Gaijin: American Prisoner of War

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Koji had just turned thirteen when the Japanese attacked Pearl Harbor. He and his family are American, even though they look Japanese. The American government said all people related to anyone Japanese had to go to a prison camp. Koji’s father had returned to Japan, but Koji and his mother had to go. In the camp, Koji is bullied into stealing and is almost bullied into breaking out of the camp, but he decides it is more important to stay with his mother and cooperate. The camp is not the best place to be, but Koji does make a friend with a man who is a friend of his mother’s. They are finally allowed to go back to San Francisco. Soon letters arrive from his dad, asking him to come meet him in Tokyo.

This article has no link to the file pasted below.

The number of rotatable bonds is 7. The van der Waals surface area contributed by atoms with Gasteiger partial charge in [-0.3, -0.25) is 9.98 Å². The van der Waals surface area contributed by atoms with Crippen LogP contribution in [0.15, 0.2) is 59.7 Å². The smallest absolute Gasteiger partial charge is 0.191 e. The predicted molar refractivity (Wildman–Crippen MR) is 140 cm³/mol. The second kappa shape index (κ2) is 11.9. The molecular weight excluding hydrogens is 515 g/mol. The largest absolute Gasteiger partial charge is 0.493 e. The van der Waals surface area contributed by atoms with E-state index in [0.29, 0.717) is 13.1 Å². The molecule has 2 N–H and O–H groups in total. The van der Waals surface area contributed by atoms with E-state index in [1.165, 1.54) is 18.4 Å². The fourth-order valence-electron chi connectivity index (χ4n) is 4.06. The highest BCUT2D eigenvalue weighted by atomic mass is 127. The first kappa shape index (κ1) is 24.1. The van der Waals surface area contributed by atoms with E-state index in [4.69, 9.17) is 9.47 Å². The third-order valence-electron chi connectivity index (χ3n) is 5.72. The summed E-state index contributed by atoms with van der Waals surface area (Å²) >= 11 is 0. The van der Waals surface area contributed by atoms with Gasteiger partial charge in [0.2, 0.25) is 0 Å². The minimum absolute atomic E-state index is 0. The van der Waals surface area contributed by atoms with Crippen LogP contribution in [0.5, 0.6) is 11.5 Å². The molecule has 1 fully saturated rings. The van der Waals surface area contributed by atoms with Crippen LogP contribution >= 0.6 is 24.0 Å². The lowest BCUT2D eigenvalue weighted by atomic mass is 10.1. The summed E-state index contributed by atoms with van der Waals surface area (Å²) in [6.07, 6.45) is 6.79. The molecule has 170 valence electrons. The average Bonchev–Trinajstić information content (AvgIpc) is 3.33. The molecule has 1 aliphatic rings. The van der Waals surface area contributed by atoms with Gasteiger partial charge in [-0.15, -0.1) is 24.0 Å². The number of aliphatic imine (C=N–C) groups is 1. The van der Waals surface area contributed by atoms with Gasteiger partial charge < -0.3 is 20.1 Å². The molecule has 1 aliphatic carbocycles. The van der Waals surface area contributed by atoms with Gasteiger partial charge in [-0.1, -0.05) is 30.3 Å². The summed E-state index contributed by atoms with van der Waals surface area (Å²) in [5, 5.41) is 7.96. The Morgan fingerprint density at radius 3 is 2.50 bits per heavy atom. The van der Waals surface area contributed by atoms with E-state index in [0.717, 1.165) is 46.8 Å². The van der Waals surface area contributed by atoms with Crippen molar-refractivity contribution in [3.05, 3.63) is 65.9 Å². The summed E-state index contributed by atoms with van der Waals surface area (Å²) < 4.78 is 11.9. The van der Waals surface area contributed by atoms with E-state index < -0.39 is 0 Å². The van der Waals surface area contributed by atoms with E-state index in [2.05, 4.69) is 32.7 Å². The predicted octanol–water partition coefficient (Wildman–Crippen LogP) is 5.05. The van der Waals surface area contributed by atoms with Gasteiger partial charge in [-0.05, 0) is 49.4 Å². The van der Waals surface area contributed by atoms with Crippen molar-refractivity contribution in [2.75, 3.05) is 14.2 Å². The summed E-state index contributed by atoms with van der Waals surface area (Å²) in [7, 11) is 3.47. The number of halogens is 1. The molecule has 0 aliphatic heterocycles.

This book was a graphic novel and had some very exciting pictures. It was sad that the American government immediately thought that anyone who was even related to someone Japanese had to go to the camp, and how the Japanese were teased for being Japanese. I enjoyed this book a lot because it was a good story and it helped me learn about what happened to Japanese-Americans because of the attack on Pearl Harbor.

Reviewed By:

Author Matt Faulkner
Star Count 5/5
Format Hard
Page Count 144 pages
Publisher Hyperion
Publish Date 15-Apr-2014
ISBN 9781423137351
Amazon Buy this Book
Issue July 2014
Category Tweens


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